Friday, January 28, 2011

Visit to Warm Springs and the Little White House

 Cindy´s Mom at the Little White House, where FDR stayed during his visits for physical therapy 

Franklin Delano Roosevelt began spending time in Warm Springs, Ga., in 1924 to receive therapy from the mineral springs. Much of the excellent 2005 television movie Warm Springs, with Kenneth Branagh as FDR and Cynthia Nixon as Eleanor, was shot here.

Roosevelt was 39 when he contracted an illness that crippled him from the waist down. For many years, polio was blamed, but today scientists think he might have been stricken with Guillain-Barré syndrome.  

The movie tells how his experiences in Warm Springs strengthened and deepened his character, preparing him to campaign for governor of New York and president of the United States. The State of Georgia maintains the home and museum.
Warm Springs is about 90 miles south of us.

FDR liked to zip around town in this 1938 Ford Roadster equipped with hand controls
One of his wheelchairs and leg braces, which he had painted black to be inconspicuous





















A family tree at the museum showed that First Lady Eleanor´s maiden name was Roosevelt as well.  She and Franklin were fifth cousins, once removed, and Teddy Roosevelt, Franklin's fifth cousin, was her uncle. Fifth cousins are six generations removed from their common ancestors. They have the same great-great-great-great-grandparents. Eleanor was one generation removed from being a fifth cousin.



Much of the house had a nautical theme. FDR loved sailing.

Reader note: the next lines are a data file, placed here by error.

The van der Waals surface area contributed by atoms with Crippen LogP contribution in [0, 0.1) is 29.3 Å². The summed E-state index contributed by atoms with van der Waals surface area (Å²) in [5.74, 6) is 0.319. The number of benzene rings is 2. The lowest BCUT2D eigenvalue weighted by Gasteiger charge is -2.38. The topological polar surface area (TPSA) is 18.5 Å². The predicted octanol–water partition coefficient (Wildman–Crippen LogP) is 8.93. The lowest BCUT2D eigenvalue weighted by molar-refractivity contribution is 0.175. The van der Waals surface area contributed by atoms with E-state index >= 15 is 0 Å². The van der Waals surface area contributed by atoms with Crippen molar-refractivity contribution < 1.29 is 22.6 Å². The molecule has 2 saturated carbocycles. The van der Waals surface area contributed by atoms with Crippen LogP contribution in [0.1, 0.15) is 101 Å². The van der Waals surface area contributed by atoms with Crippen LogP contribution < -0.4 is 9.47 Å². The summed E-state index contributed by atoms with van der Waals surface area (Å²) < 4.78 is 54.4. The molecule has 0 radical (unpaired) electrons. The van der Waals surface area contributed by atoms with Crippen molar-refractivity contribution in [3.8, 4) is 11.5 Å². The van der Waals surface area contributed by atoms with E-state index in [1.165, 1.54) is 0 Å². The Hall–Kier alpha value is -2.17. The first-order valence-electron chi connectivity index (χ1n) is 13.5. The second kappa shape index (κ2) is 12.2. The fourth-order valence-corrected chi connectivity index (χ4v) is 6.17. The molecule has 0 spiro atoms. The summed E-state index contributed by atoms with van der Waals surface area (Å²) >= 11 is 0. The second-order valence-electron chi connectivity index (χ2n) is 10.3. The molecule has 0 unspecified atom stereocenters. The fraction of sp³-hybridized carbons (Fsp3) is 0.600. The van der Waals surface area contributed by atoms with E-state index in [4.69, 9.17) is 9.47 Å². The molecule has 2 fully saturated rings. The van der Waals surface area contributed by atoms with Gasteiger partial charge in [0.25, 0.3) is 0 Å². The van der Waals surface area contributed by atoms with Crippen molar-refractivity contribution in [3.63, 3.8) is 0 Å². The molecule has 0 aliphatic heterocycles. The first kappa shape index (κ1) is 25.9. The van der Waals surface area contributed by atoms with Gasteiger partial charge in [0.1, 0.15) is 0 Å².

The bedrooms and furnishings in Roosevelt's home were very simple. The bathroom's spartan sink, tub and commode would not come close to the design standards of Better Homes and Gardens.

One of the best parts of the museum was the recordings of his speeches, including his 1932 Inauguration Address: "The only thing we have to fear is fear itself." Still good words to live by.

Roosevelt harnessed the power of the new medium of radio to galvanize the people with his "fireside chats." During his 12-year presidency, he mobilized the country to confront the two biggest crises of the century, the Great Depression and World War II.


























1 comment:

  1. Anonymous5:04 PM

    FDR's car is a DeLuxe Convertible Sedan - it has roll-up glass windows and a rear seat. A roadster has no glass side windows (only fabric curtains) and no rear seat (although it may have a rumble seat). The last Ford roadster was the 1937 model.

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